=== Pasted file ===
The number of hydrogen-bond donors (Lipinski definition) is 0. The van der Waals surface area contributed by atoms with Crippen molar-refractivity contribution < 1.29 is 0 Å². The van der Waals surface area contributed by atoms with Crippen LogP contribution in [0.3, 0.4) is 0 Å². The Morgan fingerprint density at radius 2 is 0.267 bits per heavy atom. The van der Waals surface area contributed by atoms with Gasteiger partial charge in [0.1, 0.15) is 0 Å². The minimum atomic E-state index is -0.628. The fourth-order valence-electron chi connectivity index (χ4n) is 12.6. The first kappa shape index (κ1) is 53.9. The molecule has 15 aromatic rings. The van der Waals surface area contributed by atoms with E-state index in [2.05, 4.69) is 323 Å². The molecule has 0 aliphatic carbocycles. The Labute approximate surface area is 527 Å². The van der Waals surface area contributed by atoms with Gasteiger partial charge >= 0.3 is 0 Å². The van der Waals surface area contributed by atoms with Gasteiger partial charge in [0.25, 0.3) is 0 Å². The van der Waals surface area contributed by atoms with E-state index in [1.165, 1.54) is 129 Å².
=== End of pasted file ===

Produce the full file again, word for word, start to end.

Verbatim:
The number of hydrogen-bond donors (Lipinski definition) is 0. The van der Waals surface area contributed by atoms with Crippen molar-refractivity contribution < 1.29 is 0 Å². The van der Waals surface area contributed by atoms with Crippen LogP contribution in [0.3, 0.4) is 0 Å². The Morgan fingerprint density at radius 2 is 0.267 bits per heavy atom. The van der Waals surface area contributed by atoms with Gasteiger partial charge in [0.1, 0.15) is 0 Å². The minimum atomic E-state index is -0.628. The fourth-order valence-electron chi connectivity index (χ4n) is 12.6. The first kappa shape index (κ1) is 53.9. The molecule has 15 aromatic rings. The van der Waals surface area contributed by atoms with E-state index in [2.05, 4.69) is 323 Å². The molecule has 0 aliphatic carbocycles. The Labute approximate surface area is 527 Å². The van der Waals surface area contributed by atoms with Gasteiger partial charge >= 0.3 is 0 Å². The van der Waals surface area contributed by atoms with Gasteiger partial charge in [0.25, 0.3) is 0 Å². The van der Waals surface area contributed by atoms with E-state index in [1.165, 1.54) is 129 Å².